Enhancing Research with Diabetic Standards from CDISC and TransCelerate

Enhancing Research with Diabetic Standards from CDISC and TransCelerate

shutterstock_209493940New therapeutic area standards for diabetes will make clinical research with diabetic patients more efficient and enhance diabetic treatments. The Clinical Data Interchange Standards Consortium (CDISC) and TransCelerate BioPharma, Inc. released the standards from the Coalition for Accelerating Standards and Therapies (CFAST), which is a joint initiative of CDISC and the Critical Path Institute (C-Path).

These standards follow the release of ten guiding principles for the provision of healthcare in diabetic treatment from the National Institutes of Health. Similar to the NIH’s intention for the guiding principles, CDISC and TransCelerate hope to improve the quality of life of patients living with diabetes.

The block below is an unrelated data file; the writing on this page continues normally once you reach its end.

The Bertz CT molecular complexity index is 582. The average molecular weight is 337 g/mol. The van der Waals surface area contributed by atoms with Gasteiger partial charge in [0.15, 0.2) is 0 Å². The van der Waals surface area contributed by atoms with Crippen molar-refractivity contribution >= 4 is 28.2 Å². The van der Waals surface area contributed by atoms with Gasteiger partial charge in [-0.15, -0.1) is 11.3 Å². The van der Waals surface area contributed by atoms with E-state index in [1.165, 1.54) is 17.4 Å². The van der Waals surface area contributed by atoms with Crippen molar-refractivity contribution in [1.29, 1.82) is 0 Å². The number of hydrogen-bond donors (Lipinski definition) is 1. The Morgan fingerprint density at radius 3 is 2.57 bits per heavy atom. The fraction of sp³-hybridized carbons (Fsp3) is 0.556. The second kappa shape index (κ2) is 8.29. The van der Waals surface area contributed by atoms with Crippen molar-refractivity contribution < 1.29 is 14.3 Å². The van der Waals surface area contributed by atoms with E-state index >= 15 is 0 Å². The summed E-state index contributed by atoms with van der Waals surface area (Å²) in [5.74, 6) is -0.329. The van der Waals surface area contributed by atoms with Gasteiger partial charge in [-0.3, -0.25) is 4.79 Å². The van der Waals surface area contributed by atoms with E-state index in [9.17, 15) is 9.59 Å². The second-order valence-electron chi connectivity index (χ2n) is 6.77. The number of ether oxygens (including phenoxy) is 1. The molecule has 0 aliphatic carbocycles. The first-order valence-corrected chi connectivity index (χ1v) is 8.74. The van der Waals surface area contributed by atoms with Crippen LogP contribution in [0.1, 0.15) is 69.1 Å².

“I see the need for these guidelines on a daily basis,” said Rachael Zirkle, project manager of diabetes therapeutic area standards at CFAST, in a news release. “Establishing universal guidelines can help to both facilitate higher quality diabetes research, and to help effectively and safely treat people with diabetes.”

Overall, the goal is to provide metadata vital to interpreting data from clinical trials in order to draw the best conclusions for the best treatments. The standards describe data most commonly needed in the context of diabetes research and give examples of data use in clinical situations.

CDISC provides a wide selection of standards for various disease conditions. In addition to diabetes, multiple sclerosis and cardiovascular disease are among the conditions for which standards exist. “The CFAST project continues to develop an ever-increasing number of therapeutic area standards,” said Rhonda Facile, senior director of Standards Development at CDISC. “This body of work, coupled with work done on CDISC foundational teams and prior therapeutic area standards, is making it possible to reuse common standards domains and information developed across therapeutic areas. This is an anticipated and exciting development that will, over time, speed up therapeutic area standards development.”

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